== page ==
Published by BantamSpectra
Werewolves have been part of the genres of fantasy, science fiction, and horror, and a part of human folklore for hundreds of years. In Wolfbreed by S.A. Swann, these creatures of legend are a tool of the church as Christianity attempts to sweep through and ‘convert’ Europe. At the heart of the novel are two young protagonists, Ulf and Lily, one of whom is a wolfbreed and the other the last survivor of a ravaged village. The wolfbreed (Lily) is being hunted since her escape from the dungeons of the church, coming to realize she was being used for many years.
The novel begins with a prologue which relays a Teutonic Knight’s discovery of young pack of werewolves. These wolf cubs are treated as both an abomination and a blessing – they represent the pagan fears the church is trying to eradicate. However, as a blessing, the church plays on this fear and uses these ‘demons’ to help in their crusade to bring the pagan peoples under their sway as converts.
One of the great things about the book, and an element that helped to keep me turning the pages, was Swann’s structure for the novel. In interweaving sections, Swann reveals the past of Lily and her wolfbreed pack-mates as they are trained by the church to terrorize villages. The bulk of the novel deals with the aftermath of Lily’s escape as she comes to the attention of Udolf, who is in the woods helping to make his adopted family make ends meet. You see, Udolf’s family was slaughtered about a decade prior to the events of the novel in one of the Church’s destructive conversions. In addition, Udolf lost an arm the night his family was slaughtered so his self-worth is not exactly high.
Swann fills the novel with multiple conflicts, each of them paralleling each other. In Lily, we have a creature that is conflicted herself – between her human side and her wolf side. During her years as a captive of the church, she was tortured and abused, with hints of rape thrown into the mix. To help herself cope, she split her personality and hid part of herself away to avoid really experiencing those horrid deeds. When she comes to meet Udolf, she is a shell of a person having regressed in her ability to communicate. However, she displays great physical strength and a remarkable ability to heal, which helps Udolf’s family a great deal. All told, Swann has given readers an empathetic, remarkably drawn character in Lily.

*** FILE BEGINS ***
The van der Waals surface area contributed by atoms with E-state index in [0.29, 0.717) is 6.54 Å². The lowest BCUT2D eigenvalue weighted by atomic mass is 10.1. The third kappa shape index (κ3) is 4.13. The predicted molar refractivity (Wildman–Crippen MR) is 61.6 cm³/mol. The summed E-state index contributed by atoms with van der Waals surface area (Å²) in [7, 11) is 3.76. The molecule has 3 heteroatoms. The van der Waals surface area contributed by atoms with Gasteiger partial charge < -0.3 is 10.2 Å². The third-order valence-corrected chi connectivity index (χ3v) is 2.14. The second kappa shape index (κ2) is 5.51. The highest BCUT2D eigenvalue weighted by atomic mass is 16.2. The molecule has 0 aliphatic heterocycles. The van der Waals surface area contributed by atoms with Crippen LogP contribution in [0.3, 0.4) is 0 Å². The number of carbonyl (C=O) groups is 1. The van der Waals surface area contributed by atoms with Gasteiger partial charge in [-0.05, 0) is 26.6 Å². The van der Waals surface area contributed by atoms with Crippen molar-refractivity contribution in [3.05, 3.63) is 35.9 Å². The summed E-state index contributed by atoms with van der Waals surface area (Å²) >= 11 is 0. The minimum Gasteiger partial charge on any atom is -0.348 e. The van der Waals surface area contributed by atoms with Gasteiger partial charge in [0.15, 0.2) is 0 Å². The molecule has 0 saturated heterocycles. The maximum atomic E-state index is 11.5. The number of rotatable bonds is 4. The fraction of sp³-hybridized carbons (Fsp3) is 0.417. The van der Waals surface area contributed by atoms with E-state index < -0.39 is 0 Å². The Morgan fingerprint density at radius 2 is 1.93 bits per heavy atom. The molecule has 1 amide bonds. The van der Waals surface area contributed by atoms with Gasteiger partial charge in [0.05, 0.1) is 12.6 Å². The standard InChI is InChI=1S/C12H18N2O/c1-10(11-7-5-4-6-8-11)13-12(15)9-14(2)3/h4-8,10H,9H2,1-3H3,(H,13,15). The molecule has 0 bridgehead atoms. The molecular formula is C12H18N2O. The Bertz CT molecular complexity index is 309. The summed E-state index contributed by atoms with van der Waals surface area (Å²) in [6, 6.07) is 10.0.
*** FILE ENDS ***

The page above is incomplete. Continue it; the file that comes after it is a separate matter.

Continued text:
In Udolf, Swann drew an equal to Lily’s complexity. He’s mentally tortured and physically damaged and immediately finds himself drawn to Lily. As the truth of Lily’s nature began to reveal itself, a crossroads of all the characters came to bear and it was handled very well. It was difficult to pull away from the novel for the majority of its length and the pages turned very quickly. Swann effectively portrays this, but the strength of Udolf’s character is that he isn’t entirely downtrodden, nor does he fully hate himself.
Often in such stories, the Church is depicted as a controlling all-powerful organization with little regard or connection to the ideals it supposedly espouses. It can be a little cliché, but here, Swan managed to make it work refreshingly well. More importantly, a lot of their actions and the story itself comes across as plausible….if werewolves existed. One element I had hoped to see when I first started reading the book was an origin of how these werewolves came to be. As Swan’s narrative progressed; however, the importance of that ‘backstory’ receded into the shadows and the story turned out better by not having such revelatory scenes.
Swann, as it turns out, has launched a series with this book for the second book Wolf’s Cross is set to appear in about a year. This is a good thing because in Wolfbreed, he’s given readers engaging characters, a plausible conceit, and a greatly-paced story.
© 2009 Rob H. Bedford